10. Actually ALL of this is wrong. There are many wives tales about how to take care of the vocal cords. The truth is that nothing you swallow or suck on will coat or even reach your vocal cords. If they did you would be hacking up a lung for the next 20 minutes! And that is NEVER good for your vocal cords. Staying well hydrated is the best thing you can do. That will work, even then it takes time for the tissues to rehydrate, considering that they have to be absorbed by the small intestine first. Start hydrating early.
    Also, this business of pushing with the diaphragm is nonsense! Pushing more air through your vocal cords is NOT a good idea. When you are using your abdomen to push, that is what you are doing. It puts very harsh strain on your cords. Don’t try to sing loudly. Use amplification if necessary. I studied singing my whole life with the best teachers in the world. The best in the world are NOT the loudest. 🙂 My two cents…

  11. Honey is not a myth. It is quite logical as well.

    Not only do you gain the nutrition that is within honey, you also get the advantage of a natural sugar from which you will get energy.

    I used to take my vocal for granted because I could always just belt it out on command. That changed 5 years ago when I underwent surgery to drain fluid from my heart. After two years of homelessness, days with little to no food I ended up in the hospital close to dead.

    I was in the hospital for 12 days and after a few days I started to sing a song I had written. My body was so weak, that I could not hit the easiest of notes. I sounded so bad that dogs hearing me would not have howled. The would have run in fear. This is no exaggeration.

    Think about your current state of vocal prowess. Now consider how your opinion of how you sound when you open your mouth to find that you are not only tone deaf, but not even able to hit a note that your voice would naturally hit while talking. Yes, that bad.

    While having good vocal talent is a given in performance, what you may not realize is that as a singer, you are an athlete. Sure, when you look at someone standing on stage, not dancing around and just singing, it may seem like that person is not athletic, but the truth is, it takes a lot of stamina and energy to stand on stage and perform in front of a live audience. It does not matter if that audience is 20 persons or 20,000. It still takes a great deal of energy to perform that song.

    It has taken the past 5 years for my voice to slowly return, and while I do have those “wow that was awesome” moments, it’s far from being as awesome as when I was able to put my heart and sole into the song. To do that takes energy. It takes health. Neither of which I have. Believe me, it really sucks when you’re singing one of your favorites only to find yourself short winded before you get the first sentence sung. That is just not fun.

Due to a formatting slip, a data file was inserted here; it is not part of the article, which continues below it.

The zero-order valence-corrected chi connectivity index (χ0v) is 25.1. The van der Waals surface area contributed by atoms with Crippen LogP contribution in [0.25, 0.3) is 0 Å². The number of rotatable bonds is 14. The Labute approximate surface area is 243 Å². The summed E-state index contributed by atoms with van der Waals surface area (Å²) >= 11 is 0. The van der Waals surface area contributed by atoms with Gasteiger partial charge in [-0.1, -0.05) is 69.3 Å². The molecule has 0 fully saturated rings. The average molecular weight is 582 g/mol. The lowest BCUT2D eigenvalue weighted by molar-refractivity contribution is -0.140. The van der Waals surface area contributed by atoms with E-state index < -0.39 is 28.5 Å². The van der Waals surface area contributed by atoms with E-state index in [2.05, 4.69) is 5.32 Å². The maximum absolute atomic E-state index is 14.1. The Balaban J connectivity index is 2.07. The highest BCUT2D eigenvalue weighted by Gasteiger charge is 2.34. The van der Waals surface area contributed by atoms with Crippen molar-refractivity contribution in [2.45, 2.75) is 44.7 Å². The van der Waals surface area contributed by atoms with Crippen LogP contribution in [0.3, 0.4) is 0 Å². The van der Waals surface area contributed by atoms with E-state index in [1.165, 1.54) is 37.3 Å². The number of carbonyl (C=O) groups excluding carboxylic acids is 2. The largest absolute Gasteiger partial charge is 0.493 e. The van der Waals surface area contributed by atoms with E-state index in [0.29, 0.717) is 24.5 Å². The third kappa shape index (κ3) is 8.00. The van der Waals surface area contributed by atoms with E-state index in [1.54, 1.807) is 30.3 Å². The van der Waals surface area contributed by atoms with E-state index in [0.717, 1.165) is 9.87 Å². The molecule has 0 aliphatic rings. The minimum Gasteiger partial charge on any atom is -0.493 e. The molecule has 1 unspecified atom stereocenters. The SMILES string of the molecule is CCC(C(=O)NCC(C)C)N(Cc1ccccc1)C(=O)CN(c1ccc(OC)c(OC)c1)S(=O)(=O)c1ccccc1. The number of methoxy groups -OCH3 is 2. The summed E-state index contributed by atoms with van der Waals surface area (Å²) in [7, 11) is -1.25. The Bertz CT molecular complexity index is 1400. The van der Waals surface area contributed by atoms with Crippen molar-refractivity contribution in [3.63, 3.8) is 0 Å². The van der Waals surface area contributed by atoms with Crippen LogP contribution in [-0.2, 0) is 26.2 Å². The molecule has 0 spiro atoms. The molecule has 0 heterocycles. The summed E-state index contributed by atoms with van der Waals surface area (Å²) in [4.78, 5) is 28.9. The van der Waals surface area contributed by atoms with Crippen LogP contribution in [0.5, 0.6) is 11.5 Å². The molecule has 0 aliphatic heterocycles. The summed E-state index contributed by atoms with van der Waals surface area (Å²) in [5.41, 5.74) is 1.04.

So if you really want to have a great performance, above all else, make sure you are healthy. Exercise and eat healthy and while doing so keep in mind that eating healthy means that sometimes; that greasy hamburger from [your favorite fast food joint here] has more of what your body needs than that salad from the Olive garden.

    You all did notice I said sometimes right?

    Take care.


    1. Phenominal advice bro. I’m glad your feeling better. Your so right, and I love that advice about the greasy burger. Your right, the energy will help you and the protein is there even though it’s hidden under all that grease.

  12. i’ve done some research on the honey “myth” and it’s actually quite sensible. honey was used in ancient times as a healing salve. it’s the combination of the lemon juice (which is like an abrasive) and the tea (which heals) that works. it’s like a microdermabrasion facial, but for your vocal chords

    1. Your vocal cords are in your windpipe, not your throat. Only air goes through your windpipe. Nothing you eat or drink actually touches your vocal cords, or else it would end up in your lungs instead of your stomach!

  13. All singers use different tricks that help them. Even if it is psychological, it is probably worth it if you “think’ it helps. I have trained 10,000 singers and what has helped most of all is both hot and cold oddly enough. If a singer has been on stage for an hour then they need cold…But before apple juice is one of the best remedies prior to singing. The other great remedy is definitely food without the obvious milk products..Meat, chips, fries…actually help.